Discussion in 'Article Discussion' started by Gareth Halfacree, 15 Dec 2016.
Fixes a bandwidth bug, too.
Atmos for home is almost completely unrelated to Atmos for cinemas.
In Cinemas, Atmos works like game audio does: audio sources are positioned in a virtual environment, 'speakers' are placed in that environment in the same palces they are in the cinema (in the same way you would place a pair in the game environment corresponding to ear locations for stereo, or in a ring for 5.1 etc). This emans the spatial mix is always correct for a specific cinema's speaker layout.
For home, Atmos is just a fixed downmix that can be resampled to a limited degree for surround setups, the same way you can already downmix 7.1 to 5.1 (for example). Indeed, Atmos for home is not even a 24.2.10 mix! It's a 7.1 (or even 5.1, or even stereo!) mix, with metadata that provides a weighting to different channels. That metadata is used to mix betwen channels if your speakers happend to be in a different positon than that assumed in the mix (and if you receiver supports that function). Otherwise, a 7.1 Atmos enabled mix with your spekaers setup the same as in the mix, will sound the same as a stock 7.1 mix.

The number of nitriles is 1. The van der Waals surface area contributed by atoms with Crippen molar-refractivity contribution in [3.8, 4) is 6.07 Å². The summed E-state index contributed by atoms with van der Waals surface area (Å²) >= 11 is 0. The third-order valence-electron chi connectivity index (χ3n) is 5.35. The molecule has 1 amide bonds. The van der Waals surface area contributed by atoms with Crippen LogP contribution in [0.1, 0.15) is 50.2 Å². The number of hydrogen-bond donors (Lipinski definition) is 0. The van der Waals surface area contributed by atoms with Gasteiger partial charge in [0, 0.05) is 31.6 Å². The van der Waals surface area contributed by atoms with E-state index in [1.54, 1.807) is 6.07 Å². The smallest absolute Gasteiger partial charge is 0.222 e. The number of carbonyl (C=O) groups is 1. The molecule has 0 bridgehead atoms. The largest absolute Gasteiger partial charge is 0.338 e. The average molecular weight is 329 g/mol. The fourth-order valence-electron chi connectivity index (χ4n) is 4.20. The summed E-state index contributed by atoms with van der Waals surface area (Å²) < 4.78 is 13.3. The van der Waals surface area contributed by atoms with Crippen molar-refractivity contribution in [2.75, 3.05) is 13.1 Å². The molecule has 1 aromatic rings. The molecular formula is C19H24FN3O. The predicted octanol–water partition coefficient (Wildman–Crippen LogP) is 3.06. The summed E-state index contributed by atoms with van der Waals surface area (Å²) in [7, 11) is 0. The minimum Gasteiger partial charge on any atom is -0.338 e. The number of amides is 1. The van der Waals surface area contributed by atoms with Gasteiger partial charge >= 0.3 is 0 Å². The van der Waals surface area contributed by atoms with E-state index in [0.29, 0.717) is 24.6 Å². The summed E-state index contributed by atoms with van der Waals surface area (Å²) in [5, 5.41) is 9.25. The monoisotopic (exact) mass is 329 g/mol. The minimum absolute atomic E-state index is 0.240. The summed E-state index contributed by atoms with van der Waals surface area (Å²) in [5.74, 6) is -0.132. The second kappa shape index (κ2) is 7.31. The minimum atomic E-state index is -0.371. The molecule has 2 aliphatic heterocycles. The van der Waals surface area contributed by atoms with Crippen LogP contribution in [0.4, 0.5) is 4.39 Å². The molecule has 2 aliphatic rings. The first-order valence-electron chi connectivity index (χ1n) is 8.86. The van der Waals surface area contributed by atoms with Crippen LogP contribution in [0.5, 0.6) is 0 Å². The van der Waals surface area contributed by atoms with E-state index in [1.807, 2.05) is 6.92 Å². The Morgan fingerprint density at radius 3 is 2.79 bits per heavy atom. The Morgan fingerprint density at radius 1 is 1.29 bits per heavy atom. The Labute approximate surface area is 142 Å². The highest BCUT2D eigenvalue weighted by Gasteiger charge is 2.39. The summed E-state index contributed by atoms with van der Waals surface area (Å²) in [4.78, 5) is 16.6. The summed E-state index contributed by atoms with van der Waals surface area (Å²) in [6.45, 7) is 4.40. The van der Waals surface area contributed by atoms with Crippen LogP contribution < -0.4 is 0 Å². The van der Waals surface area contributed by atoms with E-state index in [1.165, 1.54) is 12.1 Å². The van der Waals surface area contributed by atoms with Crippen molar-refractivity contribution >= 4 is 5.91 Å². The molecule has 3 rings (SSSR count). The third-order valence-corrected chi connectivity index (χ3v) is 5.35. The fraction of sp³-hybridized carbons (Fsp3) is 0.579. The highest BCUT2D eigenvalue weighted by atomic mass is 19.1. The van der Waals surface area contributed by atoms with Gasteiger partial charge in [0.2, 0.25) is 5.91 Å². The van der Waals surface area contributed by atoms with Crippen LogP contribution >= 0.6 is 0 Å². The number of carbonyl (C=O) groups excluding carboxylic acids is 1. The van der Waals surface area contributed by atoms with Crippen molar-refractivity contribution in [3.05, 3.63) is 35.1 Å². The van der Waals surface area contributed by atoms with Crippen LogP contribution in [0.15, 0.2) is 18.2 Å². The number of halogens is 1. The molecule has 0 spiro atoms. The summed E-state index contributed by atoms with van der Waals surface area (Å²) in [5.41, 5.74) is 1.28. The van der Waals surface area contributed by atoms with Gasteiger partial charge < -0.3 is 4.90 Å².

Atmos home is a clever idea to deal with different speaker setups, but it's super misleading to slap the Atmos label on something completely different.
This is pointed out in detail in the article - although your summary misses the bit where the substream is created from the Atmos tracks (which is what makes it Atmos Home Edition rather than something completely different) and supports 24.1.10 channel setups (if anybody has such a thing.)
The Substream is created from the 'Atmos tracks', but that is no more a feature than the substream being created from the original sound mix (which will also utilise spatial positioning and filtering). It would be like calling the on-disc mix "DA-88 Home".
The '24.1.20' channel limit is pretty much arbitrary, the limit on effective fidelity is the actual encoded mix to which the metadata stream is attached, which will in general be 7.1. Because Atmos Home is a metedata stream for TrueHD or DD+, it will have the same encoded channel limits as those formats: 14 channels for TrueHD, or 13 for DD+ (but if you want to remain compliant for BD that is limited to 7.1, so you'd need to 'waste' 8 channels on a compliant mix leaving you with 6 for extra channels). There is no way to encode 24+10+1FLE discreet channels onto a BD disc and have it be BD format compliant (i.e. if you did so, you couldn't call it a Blue Ray Disc, could not sue that name or logo in marketing or packaging, and it would not play in a domestic BD player).
Atmos Home is a a 5.1 or 7.1 track with a metadata track that slightly improves the existing logic AV receivers use in interpolating a 'normal' 5.1 or 7.1 track for a setup with more speaker channels.
I'm seeing 7.1.2...
Can you tell I'm procrastinating?
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